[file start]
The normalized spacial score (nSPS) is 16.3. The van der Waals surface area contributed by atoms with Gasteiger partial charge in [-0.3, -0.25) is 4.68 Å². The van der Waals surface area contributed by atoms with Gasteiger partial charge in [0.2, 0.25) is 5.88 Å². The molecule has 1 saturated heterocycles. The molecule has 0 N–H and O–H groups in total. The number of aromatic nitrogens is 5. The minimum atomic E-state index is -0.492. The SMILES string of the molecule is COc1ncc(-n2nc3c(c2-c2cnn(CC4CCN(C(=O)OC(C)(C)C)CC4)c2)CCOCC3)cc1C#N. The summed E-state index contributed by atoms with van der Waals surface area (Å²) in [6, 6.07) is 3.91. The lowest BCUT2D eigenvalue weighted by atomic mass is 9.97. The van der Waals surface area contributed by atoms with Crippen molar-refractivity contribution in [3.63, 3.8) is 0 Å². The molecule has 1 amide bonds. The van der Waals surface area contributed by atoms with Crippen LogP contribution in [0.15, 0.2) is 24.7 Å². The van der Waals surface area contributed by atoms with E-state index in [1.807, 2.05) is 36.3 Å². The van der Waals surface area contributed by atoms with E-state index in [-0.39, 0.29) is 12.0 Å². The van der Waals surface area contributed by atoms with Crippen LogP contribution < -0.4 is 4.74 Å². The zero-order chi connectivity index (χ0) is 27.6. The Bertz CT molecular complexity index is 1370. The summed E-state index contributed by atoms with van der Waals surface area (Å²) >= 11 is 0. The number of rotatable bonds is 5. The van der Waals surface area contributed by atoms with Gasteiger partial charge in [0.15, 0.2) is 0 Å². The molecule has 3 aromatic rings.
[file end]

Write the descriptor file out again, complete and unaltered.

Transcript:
The normalized spacial score (nSPS) is 16.3. The van der Waals surface area contributed by atoms with Gasteiger partial charge in [-0.3, -0.25) is 4.68 Å². The van der Waals surface area contributed by atoms with Gasteiger partial charge in [0.2, 0.25) is 5.88 Å². The molecule has 1 saturated heterocycles. The molecule has 0 N–H and O–H groups in total. The number of aromatic nitrogens is 5. The minimum atomic E-state index is -0.492. The SMILES string of the molecule is COc1ncc(-n2nc3c(c2-c2cnn(CC4CCN(C(=O)OC(C)(C)C)CC4)c2)CCOCC3)cc1C#N. The summed E-state index contributed by atoms with van der Waals surface area (Å²) in [6, 6.07) is 3.91. The lowest BCUT2D eigenvalue weighted by atomic mass is 9.97. The van der Waals surface area contributed by atoms with Crippen molar-refractivity contribution in [3.63, 3.8) is 0 Å². The molecule has 1 amide bonds. The van der Waals surface area contributed by atoms with Crippen LogP contribution in [0.15, 0.2) is 24.7 Å². The van der Waals surface area contributed by atoms with E-state index in [1.807, 2.05) is 36.3 Å². The van der Waals surface area contributed by atoms with E-state index in [-0.39, 0.29) is 12.0 Å². The van der Waals surface area contributed by atoms with Crippen LogP contribution < -0.4 is 4.74 Å². The zero-order chi connectivity index (χ0) is 27.6. The Bertz CT molecular complexity index is 1370. The summed E-state index contributed by atoms with van der Waals surface area (Å²) >= 11 is 0. The number of rotatable bonds is 5. The van der Waals surface area contributed by atoms with Gasteiger partial charge in [0.15, 0.2) is 0 Å². The molecule has 3 aromatic rings.